For COME, practically all Berber languages consistently use reflexes of the proto-Berber word *asəʔ. In the largest Berber variety, however - Tashelhiyt, in southern Morocco - this root has been lost, and a quite different verb is used: ašk (ⴰⵛⴽ). The original meaning of this verb can still be seen in other Berber languages, such as Tamasheq: GET LOST (a meaning which in Tashelhiyt has been replaced by what's probably a borrowing from Arabic جلا.) Presumably, GET LOST came to mean WANDER, and WANDER (over) came to mean COME.
In Songhay, GET LOST is *dere(y), preserved as such in most varieties. In Korandje in western Algeria, however - uniquely within the family - this root's reflex has undergone a very similar shift in meaning: dri now means GO. (Songhay speakers might assume this comes from dira WALK, but this word, from Proto-Songhay *dida, rather corresponds to Korandje zda WALK.) Meanwhile, Berber *aškəʔ GET LOST has itself been borrowed - probably from Tamasheq - as wuška GET LOST (the vowels reflect the Berber perfective form.)
Both changes can be summarized as GET LOST > BASIC-MOTION-VERB. Lexically, Korandje shows heavy influence from southern Moroccan Berber, much of which seems to match Tashelhiyt better than it does the Southern Tamazight varieties currently spoken closest to Tabelbala. That makes it rather tempting to seek a contact explanation. But if Korandje was copying a Tashelhiyt pattern, why would it replace GO rather than COME?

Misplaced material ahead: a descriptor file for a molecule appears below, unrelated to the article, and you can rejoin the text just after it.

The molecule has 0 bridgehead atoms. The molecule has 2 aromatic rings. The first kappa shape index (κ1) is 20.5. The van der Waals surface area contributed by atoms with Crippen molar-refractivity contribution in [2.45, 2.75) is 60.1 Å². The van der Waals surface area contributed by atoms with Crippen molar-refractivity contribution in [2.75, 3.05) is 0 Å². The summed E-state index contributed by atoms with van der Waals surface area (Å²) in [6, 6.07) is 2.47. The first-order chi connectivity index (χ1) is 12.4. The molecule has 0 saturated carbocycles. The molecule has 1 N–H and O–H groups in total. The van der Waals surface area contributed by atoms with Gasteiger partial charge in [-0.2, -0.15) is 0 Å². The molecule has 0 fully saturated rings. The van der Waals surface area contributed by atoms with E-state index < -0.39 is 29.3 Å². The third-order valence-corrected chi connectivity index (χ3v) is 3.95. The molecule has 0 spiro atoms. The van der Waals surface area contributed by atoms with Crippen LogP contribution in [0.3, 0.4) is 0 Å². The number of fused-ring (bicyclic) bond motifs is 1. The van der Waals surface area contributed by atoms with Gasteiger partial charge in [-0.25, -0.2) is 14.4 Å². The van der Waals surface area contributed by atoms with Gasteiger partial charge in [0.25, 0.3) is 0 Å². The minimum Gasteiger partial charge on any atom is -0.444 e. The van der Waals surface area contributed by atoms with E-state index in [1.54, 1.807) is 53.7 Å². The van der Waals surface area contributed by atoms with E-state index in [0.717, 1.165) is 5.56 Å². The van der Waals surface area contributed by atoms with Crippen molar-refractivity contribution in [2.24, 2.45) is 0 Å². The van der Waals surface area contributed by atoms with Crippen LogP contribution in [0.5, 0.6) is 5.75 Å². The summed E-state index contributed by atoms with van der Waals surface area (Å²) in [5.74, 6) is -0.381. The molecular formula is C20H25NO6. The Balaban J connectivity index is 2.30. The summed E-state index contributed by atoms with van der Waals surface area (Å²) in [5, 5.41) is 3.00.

To make sense of what happened, I think we have to envision an intermediate earlier stage where WANDER (from GET LOST) was getting used as a generic verb of motion irrespective of direction in some (perhaps expressive) contexts. Both Tashelhiyt and Korandje require direction towards (and sometimes away from) the speaker to be expressed with a directional morpheme outside the verb root proper, so no ambiguity would necessarily result. From this situation, WANDER could end up replacing either COME or GO, while still maintaining the existing (seemingly superfluous) lexical distinction between the two by keeping the other root.
Now I think about it, British English offers a possible parallel for the initial stages of such a development, with particles substituting for the directionals of Berber and Songhay. In phrases like "he wandered over" ("he came over"), "he wandered off" ("he went away"), the original implication of aimlessness has faded away in informal usage to the point of being virtually absent. Should we expect some peripheral English dialect to replace "come" or "go" with "wander" altogether? Check back in a few centuries to find out...